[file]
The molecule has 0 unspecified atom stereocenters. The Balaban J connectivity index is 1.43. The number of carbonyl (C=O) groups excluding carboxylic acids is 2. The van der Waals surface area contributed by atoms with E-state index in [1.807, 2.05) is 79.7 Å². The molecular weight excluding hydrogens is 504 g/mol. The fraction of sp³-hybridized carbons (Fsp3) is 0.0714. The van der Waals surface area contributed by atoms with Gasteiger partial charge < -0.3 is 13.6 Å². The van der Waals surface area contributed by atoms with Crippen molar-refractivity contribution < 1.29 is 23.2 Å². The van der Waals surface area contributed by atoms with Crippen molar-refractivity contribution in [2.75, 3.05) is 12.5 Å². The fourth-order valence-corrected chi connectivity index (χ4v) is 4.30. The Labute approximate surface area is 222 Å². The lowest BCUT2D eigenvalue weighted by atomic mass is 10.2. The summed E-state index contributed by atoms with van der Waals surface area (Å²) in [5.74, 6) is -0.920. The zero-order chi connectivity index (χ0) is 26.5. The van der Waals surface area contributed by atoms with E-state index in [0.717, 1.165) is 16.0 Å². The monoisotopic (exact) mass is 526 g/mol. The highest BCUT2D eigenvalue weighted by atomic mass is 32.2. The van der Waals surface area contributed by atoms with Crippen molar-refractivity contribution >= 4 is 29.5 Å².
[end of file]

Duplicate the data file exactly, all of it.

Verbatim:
The molecule has 0 unspecified atom stereocenters. The Balaban J connectivity index is 1.43. The number of carbonyl (C=O) groups excluding carboxylic acids is 2. The van der Waals surface area contributed by atoms with E-state index in [1.807, 2.05) is 79.7 Å². The molecular weight excluding hydrogens is 504 g/mol. The fraction of sp³-hybridized carbons (Fsp3) is 0.0714. The van der Waals surface area contributed by atoms with Gasteiger partial charge < -0.3 is 13.6 Å². The van der Waals surface area contributed by atoms with Crippen molar-refractivity contribution < 1.29 is 23.2 Å². The van der Waals surface area contributed by atoms with Crippen molar-refractivity contribution in [2.75, 3.05) is 12.5 Å². The fourth-order valence-corrected chi connectivity index (χ4v) is 4.30. The Labute approximate surface area is 222 Å². The lowest BCUT2D eigenvalue weighted by atomic mass is 10.2. The summed E-state index contributed by atoms with van der Waals surface area (Å²) in [5.74, 6) is -0.920. The zero-order chi connectivity index (χ0) is 26.5. The van der Waals surface area contributed by atoms with E-state index in [0.717, 1.165) is 16.0 Å². The monoisotopic (exact) mass is 526 g/mol. The highest BCUT2D eigenvalue weighted by atomic mass is 32.2. The van der Waals surface area contributed by atoms with Crippen molar-refractivity contribution >= 4 is 29.5 Å².